|Millennium:||1st millennium BC|
|Centuries:||4th century BC – 3rd century BC – 2nd century BC|
|Decades:||260s BC 250s BC 240s BC – 230s BC – 220s BC 210s BC 200s BC|
|Years:||241 BC 240 BC 239 BC – 238 BC – 237 BC 236 BC 235 BC|
|238 BC by topic|
|State leaders – Sovereign states|
|Birth and death categories|
|Births – Deaths|
|Establishments and disestablishments categories|
|Establishments – Disestablishments|
|Gregorian calendar||238 BC|
|Ab urbe condita||516|
|Bahá'í calendar||−2081 – −2080|
|English Regnal year||N/A|
|Chinese calendar||壬戌年 (Water Dog)
2459 or 2399
— to —
癸亥年 (Water Pig)
2460 or 2400
|Coptic calendar||−521 – −520|
|Ethiopian calendar||−245 – −244|
|- Vikram Samvat||−181 – −180|
|- Shaka Samvat||N/A|
|- Kali Yuga||2864–2865|
|Igbo calendar||−1237 – −1236|
|Iranian calendar||859 BP – 858 BP|
|Islamic calendar||885 BH – 884 BH|
|Minguo calendar||2149 before ROC
|Thai solar calendar||306|
|Wikimedia Commons has media related to 238 BC.|
Year 238 BC was a year of the pre-Julian Roman calendar. At the time it was known as the Year of the Consulship of Gracchus and Falto (or, less frequently, year 516 Ab urbe condita). The denomination 238 BC for this year has been used since the early medieval period, when the Anno Domini calendar era became the prevalent method in Europe for naming years.
- Hamilcar Barca strikes at the supply lines of the mercenary army besieging Carthage, forcing them to cease the siege of the city. He then fights a series of running engagements with the mercenary armies, keeping them off balance. Hamilcar manages to force the mercenary armies into a box canyon in the Battle of "The Saw". The mercenaries are besieged in the canyon.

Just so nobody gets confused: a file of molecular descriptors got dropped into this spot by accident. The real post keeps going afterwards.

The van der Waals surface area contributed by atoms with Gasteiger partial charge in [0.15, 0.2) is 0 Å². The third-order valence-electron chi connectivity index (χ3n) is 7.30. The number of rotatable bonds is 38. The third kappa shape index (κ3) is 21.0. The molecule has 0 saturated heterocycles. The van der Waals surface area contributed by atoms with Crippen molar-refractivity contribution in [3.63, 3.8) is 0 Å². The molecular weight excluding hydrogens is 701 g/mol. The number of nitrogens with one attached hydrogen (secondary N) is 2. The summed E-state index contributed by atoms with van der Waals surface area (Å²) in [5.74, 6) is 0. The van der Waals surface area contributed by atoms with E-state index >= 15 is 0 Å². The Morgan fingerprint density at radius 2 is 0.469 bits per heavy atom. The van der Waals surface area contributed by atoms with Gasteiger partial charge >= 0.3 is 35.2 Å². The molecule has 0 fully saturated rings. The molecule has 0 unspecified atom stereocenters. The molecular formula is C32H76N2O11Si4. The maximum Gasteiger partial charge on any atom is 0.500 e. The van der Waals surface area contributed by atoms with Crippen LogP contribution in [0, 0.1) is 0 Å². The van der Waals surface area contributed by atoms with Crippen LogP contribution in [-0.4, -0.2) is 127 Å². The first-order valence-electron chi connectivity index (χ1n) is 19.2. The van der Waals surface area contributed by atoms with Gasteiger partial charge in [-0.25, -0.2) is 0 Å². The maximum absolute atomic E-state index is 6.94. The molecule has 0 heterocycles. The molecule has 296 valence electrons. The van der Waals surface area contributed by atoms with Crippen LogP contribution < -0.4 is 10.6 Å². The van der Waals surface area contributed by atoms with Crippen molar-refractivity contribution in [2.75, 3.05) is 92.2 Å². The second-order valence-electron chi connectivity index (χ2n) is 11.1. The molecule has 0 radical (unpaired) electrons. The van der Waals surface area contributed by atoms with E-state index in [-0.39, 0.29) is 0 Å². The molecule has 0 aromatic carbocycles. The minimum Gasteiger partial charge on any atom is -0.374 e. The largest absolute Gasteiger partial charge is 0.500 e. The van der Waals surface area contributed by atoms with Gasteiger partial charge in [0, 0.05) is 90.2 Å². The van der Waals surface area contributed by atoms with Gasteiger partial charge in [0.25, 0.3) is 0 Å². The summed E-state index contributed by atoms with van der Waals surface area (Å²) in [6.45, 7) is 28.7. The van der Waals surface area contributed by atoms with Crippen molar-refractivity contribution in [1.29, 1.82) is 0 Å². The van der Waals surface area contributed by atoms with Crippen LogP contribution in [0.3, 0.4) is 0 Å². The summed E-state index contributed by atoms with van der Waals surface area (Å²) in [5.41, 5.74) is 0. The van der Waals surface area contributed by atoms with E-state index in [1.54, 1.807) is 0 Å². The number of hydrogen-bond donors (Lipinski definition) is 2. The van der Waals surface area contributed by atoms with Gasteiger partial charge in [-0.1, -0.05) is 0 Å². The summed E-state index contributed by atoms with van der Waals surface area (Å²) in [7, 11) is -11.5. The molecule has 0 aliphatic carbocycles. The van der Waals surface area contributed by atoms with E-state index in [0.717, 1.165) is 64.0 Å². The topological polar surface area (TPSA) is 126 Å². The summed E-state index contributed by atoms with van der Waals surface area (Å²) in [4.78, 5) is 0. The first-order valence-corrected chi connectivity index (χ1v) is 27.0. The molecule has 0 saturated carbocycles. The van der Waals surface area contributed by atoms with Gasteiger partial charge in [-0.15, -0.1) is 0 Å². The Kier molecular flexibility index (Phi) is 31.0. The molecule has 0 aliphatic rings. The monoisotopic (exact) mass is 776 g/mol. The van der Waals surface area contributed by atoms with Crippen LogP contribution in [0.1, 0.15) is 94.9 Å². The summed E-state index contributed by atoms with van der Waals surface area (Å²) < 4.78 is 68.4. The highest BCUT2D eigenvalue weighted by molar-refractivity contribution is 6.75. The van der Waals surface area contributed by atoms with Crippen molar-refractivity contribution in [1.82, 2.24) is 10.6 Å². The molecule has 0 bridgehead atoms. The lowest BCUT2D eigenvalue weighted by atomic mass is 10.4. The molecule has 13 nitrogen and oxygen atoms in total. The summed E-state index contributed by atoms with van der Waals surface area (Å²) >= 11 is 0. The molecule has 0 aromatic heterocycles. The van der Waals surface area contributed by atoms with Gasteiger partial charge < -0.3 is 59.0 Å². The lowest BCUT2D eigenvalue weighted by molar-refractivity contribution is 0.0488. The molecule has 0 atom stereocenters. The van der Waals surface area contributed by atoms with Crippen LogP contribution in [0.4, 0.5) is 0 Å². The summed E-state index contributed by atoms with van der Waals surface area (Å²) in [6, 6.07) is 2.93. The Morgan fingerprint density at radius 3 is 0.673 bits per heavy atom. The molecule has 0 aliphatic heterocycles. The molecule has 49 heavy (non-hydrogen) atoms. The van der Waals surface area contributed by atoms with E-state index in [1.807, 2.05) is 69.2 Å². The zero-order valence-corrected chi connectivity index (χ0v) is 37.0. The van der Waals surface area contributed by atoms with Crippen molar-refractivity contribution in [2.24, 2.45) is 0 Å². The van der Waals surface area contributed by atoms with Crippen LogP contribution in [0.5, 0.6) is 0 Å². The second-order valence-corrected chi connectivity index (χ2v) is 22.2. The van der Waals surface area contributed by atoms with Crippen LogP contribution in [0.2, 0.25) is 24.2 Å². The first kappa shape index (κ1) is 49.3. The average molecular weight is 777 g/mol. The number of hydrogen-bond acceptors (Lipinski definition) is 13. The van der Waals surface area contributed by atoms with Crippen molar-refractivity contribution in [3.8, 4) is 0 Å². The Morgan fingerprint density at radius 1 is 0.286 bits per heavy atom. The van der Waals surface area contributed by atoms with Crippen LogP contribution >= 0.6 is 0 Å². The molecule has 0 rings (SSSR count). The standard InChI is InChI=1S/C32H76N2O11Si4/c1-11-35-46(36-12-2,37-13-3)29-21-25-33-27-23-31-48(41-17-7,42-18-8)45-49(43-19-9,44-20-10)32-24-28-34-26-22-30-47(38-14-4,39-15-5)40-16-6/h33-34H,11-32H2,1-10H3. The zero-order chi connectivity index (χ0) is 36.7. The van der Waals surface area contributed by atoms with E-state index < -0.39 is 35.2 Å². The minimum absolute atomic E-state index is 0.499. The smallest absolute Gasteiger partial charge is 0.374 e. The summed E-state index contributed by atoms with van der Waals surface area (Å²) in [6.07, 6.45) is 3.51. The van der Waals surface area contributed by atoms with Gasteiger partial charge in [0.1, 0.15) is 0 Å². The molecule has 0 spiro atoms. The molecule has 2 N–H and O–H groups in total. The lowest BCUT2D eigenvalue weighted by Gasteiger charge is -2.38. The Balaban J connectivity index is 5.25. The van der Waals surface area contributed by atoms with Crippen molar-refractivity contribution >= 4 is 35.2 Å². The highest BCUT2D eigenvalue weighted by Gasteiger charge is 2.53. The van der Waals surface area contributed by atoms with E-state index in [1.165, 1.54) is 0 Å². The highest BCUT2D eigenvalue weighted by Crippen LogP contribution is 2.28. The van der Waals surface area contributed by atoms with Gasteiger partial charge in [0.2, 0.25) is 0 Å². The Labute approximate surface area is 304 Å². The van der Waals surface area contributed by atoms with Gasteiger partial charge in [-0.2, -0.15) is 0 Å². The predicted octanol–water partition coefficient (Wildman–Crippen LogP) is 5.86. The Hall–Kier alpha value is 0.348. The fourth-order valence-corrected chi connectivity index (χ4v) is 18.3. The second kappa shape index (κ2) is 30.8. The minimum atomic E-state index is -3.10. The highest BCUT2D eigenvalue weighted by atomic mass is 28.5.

- The mercenary army, under the leadership of Spendius, attempts to fight its way out of the siege but is totally defeated by the Carthaginian forces led by Hamilcar Barca. After the battle, Hamilcar executes some 40,000 rebel mercenaries.
- Hamilcar's armies capture a number of rebel Libyan cities. The Libyan settlements that have rebelled surrender to Carthage, with the exception of Utica and Hippacritae.
- Hamilcar and another Carthaginian general, Hannibal, besiege Mathos' mercenary army at Tunis and crucify the captured mercenary leaders in sight of the mercenary battlements.
- Mathos exploits a weakness in Hannibal's defenses and launches an attack against his army, capturing Hannibal and several other high ranking Carthaginians. The mercenaries then crucify the captured Carthaginian leaders.
- Carthaginian reinforcements led by Hanno the Great join the battle. They defeat Mathos' mercenary forces and Mathos is captured.
- The Carthaginian armies besiege and capture Utica and Hippacritae. This ends the Carthaginian civil war.
- The Romans declare war on the Carthaginians over which state controls Sardinia. However, Carthage defers to Rome rather than enter yet another war and gives up any claim to Sardinia.
- The Decree of Canopus, also called "Table of Tanis", is a memorial stone promulgated by an assemblage of priests in honour of Ptolemy III Euergetes and his consort Berenice. The decree, written in Greek, demotic, and hieroglyphs is an ancient bilingual Egyptian decree that provides a key for deciphering hieroglyphic and the simpler demotic scripts.
- Arsaces, chief of an Iranian nomad tribe, the Parni, invades and conquers Parthia killing in the process the local ruler Andragoras.
- Andragoras, Seleucid satrap (governor) of Parthia
- Xun Zi, Chinese philosopher (approximate date) (b. c. 312 BC)
- Hannibal, Carthaginian general